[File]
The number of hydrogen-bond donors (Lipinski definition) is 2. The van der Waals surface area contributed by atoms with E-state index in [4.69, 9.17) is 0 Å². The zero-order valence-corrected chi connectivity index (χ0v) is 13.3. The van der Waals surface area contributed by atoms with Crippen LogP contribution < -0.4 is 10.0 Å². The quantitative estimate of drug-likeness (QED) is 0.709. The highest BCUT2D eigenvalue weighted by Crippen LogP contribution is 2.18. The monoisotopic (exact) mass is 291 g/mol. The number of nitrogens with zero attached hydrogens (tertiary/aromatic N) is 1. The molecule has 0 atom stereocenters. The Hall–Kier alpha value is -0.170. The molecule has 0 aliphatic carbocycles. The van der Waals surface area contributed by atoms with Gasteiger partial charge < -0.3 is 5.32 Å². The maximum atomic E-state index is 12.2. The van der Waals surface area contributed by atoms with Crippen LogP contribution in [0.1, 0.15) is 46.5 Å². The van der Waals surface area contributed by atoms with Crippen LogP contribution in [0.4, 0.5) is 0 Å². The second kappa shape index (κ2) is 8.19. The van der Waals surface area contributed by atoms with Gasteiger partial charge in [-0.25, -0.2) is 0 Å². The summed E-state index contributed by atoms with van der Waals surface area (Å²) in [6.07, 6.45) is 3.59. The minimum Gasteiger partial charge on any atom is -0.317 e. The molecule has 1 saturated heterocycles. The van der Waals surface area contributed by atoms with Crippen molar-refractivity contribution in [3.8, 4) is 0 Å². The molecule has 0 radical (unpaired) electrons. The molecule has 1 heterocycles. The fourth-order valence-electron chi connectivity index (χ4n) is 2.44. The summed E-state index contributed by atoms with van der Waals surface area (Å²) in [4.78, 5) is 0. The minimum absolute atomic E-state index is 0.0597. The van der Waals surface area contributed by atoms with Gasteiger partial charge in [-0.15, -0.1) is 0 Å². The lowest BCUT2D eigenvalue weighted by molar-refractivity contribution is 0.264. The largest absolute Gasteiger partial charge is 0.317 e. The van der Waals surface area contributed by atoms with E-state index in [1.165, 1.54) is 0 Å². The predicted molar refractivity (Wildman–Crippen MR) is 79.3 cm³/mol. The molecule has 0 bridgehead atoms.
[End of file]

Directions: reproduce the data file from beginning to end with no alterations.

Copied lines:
The number of hydrogen-bond donors (Lipinski definition) is 2. The van der Waals surface area contributed by atoms with E-state index in [4.69, 9.17) is 0 Å². The zero-order valence-corrected chi connectivity index (χ0v) is 13.3. The van der Waals surface area contributed by atoms with Crippen LogP contribution < -0.4 is 10.0 Å². The quantitative estimate of drug-likeness (QED) is 0.709. The highest BCUT2D eigenvalue weighted by Crippen LogP contribution is 2.18. The monoisotopic (exact) mass is 291 g/mol. The number of nitrogens with zero attached hydrogens (tertiary/aromatic N) is 1. The molecule has 0 atom stereocenters. The Hall–Kier alpha value is -0.170. The molecule has 0 aliphatic carbocycles. The van der Waals surface area contributed by atoms with Gasteiger partial charge < -0.3 is 5.32 Å². The maximum atomic E-state index is 12.2. The van der Waals surface area contributed by atoms with Crippen LogP contribution in [0.1, 0.15) is 46.5 Å². The van der Waals surface area contributed by atoms with Crippen LogP contribution in [0.4, 0.5) is 0 Å². The second kappa shape index (κ2) is 8.19. The van der Waals surface area contributed by atoms with Gasteiger partial charge in [-0.25, -0.2) is 0 Å². The summed E-state index contributed by atoms with van der Waals surface area (Å²) in [6.07, 6.45) is 3.59. The minimum Gasteiger partial charge on any atom is -0.317 e. The molecule has 1 saturated heterocycles. The van der Waals surface area contributed by atoms with Crippen molar-refractivity contribution in [3.8, 4) is 0 Å². The molecule has 0 radical (unpaired) electrons. The molecule has 1 heterocycles. The fourth-order valence-electron chi connectivity index (χ4n) is 2.44. The summed E-state index contributed by atoms with van der Waals surface area (Å²) in [4.78, 5) is 0. The minimum absolute atomic E-state index is 0.0597. The van der Waals surface area contributed by atoms with Gasteiger partial charge in [-0.15, -0.1) is 0 Å². The lowest BCUT2D eigenvalue weighted by molar-refractivity contribution is 0.264. The largest absolute Gasteiger partial charge is 0.317 e. The van der Waals surface area contributed by atoms with E-state index in [1.165, 1.54) is 0 Å². The predicted molar refractivity (Wildman–Crippen MR) is 79.3 cm³/mol. The molecule has 0 bridgehead atoms.